A juvenile female Northern Harrier – The eyes have it

Female juvenile Northern Harrier flyingFemale juvenile Northern Harrier flying – Nikon D300, f6.3, 1/2000, ISO 640, Nikkor 200-400mm VR with 1.4x TC at 235mm, natural light, not baited

A few days ago my friend Jerry Liguori posted an article on his blog called “Juvenile Harrier eyes” where he discussed the eye colors of juvenile males and females and briefly touched on the differences in their plumage.  I have been hesitant to ID juvenile harriers because I don’t really relish being wrong. On his post I made this comment:

Brilliant images Jerry, I admit I have had some confusion over the eye color of harriers and sexing juveniles. I just don’t do it!

Female juvenile Northern Harrier in flightFemale juvenile Northern Harrier in flight – Nikon D300, f6.3, 1/1600, ISO 640, Nikkor 200-400mm VR with 1.4x TC at 214mm, natural light, not baited

So… I am sticking my neck out here and identifying this Northern Harrier as a juvenile female and if I am wrong please don’t hesitate to tell me so. Being wrong and studying the differences more carefully is a way to learn and I do want to learn to feel confident more about identifying juvenile harriers.

When I spotted this harrier she was on the top of a creek bank and I wasn’t sure why she kept circling over the same area. After photographing her for a period of time in flight she landed on a post down the road for a bit. I was reviewing my images on my LCD screen and when I looked up the harrier had left the post and then I saw her down on the frozen creek with a dead duck (I am fairly sure about that) and knew why she had kept flying over the same spot. I’d love to know if she killed the duck or if another raptor killed it.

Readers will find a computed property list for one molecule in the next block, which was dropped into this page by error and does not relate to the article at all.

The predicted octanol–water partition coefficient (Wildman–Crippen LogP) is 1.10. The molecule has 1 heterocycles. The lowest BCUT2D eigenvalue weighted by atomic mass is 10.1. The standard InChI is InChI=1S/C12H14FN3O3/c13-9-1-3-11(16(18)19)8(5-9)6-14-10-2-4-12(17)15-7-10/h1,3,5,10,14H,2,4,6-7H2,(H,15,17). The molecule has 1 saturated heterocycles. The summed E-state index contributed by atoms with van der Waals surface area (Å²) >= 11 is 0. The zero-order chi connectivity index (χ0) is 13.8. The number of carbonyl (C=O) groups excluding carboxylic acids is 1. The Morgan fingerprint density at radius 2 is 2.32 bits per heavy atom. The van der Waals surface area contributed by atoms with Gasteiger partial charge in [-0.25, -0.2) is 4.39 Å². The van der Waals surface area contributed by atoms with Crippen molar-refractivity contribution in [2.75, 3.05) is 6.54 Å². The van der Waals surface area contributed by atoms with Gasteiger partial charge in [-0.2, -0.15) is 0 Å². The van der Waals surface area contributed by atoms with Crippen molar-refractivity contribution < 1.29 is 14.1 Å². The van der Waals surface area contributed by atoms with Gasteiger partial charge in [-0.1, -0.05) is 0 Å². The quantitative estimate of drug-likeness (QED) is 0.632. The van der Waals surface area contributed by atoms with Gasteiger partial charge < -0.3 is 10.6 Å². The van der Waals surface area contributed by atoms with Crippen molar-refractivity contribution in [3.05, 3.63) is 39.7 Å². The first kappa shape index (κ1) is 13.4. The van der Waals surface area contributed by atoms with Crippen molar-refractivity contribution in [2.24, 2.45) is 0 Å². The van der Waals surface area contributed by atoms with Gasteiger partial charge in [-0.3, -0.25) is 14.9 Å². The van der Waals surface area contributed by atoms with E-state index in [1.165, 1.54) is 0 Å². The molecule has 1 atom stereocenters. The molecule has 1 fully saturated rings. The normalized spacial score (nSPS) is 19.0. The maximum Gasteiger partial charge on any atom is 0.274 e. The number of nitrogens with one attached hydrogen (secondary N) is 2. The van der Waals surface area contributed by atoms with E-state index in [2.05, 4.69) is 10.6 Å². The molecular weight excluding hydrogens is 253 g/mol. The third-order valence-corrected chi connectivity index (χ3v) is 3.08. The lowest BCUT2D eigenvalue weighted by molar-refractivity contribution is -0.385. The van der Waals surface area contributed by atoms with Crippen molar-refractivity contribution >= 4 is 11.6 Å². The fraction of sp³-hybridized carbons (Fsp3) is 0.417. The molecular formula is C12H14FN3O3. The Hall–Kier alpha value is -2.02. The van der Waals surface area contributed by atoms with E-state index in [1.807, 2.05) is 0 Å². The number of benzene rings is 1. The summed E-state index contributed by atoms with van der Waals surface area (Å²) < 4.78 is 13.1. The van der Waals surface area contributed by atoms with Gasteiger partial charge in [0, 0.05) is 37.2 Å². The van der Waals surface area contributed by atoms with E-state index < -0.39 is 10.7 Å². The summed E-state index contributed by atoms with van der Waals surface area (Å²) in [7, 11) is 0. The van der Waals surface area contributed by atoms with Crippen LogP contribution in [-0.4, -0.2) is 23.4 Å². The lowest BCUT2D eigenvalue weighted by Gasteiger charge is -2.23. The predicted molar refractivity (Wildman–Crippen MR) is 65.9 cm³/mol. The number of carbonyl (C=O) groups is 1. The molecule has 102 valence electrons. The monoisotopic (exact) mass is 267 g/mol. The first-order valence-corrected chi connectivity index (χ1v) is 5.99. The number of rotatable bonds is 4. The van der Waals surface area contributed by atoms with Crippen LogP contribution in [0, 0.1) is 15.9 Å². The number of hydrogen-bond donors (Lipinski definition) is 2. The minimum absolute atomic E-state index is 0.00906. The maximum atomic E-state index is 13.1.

Eye color can be used to sex juvenile Northern Harriers, brown for juvenile females and yellowish for the males and this harrier is a definite brown-eyed beauty.

Mia

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About Mia McPherson

I am a nature lover, wildlife watcher and a bird photographer. I first become serious about bird photography when I moved to Florida in 2004 and it wasn’t long before I was hooked (addicted is more like it). My move to the Salt Lake area of Utah was a great opportunity to continue observing their behavior and to pursue my passion for photographing birds.

15 Comments

  1. I didn’t know about the difficulty in ID in this situation. Mia, have you seen harriers actually prey on ducks? Or do they usually find duck remains killed by other predators or humans?

  2. I love winter here in central Florida because I get to enjoy watching Harriers for awhile! As soon as I saw your first image, Mia, I threw my camera away. I’ll just be content to admire them from afar…..and from your photographs!

  3. Beautiful flight shots. I wonder if the eyes are different in our harriers, so will have to look more carefully next time I visit Werribee.

  4. Pingback: Avian Explorer » Blog Archive » Northern Harrier

  5. there is something magical about harriers and you’ve captured it perfectly.

  6. Beautiful and informative. And thanks for the link to Jerry Liguori’s blog — also interesting with lots of photos.

  7. STUNNING. 1st image looks 100% like a painting.

    Got buzzed by a harrier once, and it left a very strong impression of a dish-shaped face.
    Very owl-like.

    I extra-heart a bird you can ID 1/4 mile away, due to BRIGHT WHITE fanny. =)

    Thanks for the eyeball color hint re: sex. Interesting.

  8. Your images are always spectacular. I think I probably forget the ‘details’ on sex/age because I am so engrossed with the perfection of your captures.

  9. Education and beauty. Thank you.

  10. A beauty either way! I bet it is fun and a challenge to ID them by eye color. I learned something today, thanks!

  11. Interesting information re eye color…In fact I got introduced and hooked on your and Ron’s blogs through researching eye color changes in juvenile and adult eagfes, Also enjoy Jerry Liguori’s blog. After a couple of years of searching, I finally got the answer I was looking for from Ron… and have happily passed it on to anyone interested. You guys are like the pebble in the pool theory…you have no idea how many people you entertain and inform.

  12. Thanks for referencing me Mia! GREAT SHOTS!

    Eye color is accurate, so no worries in sexing this one. A few juvs have an in-between eye color (but that is rare). The underwing pattern has been referenced in the past for sexing juvs, but that is the inaccurate way I was referring to in my blog.
    Thanks, and always love seeing your photos

  13. and a beauty she is! Thanks.

  14. Mia, awesome captures of the Harrier in flight! Happy Birding!

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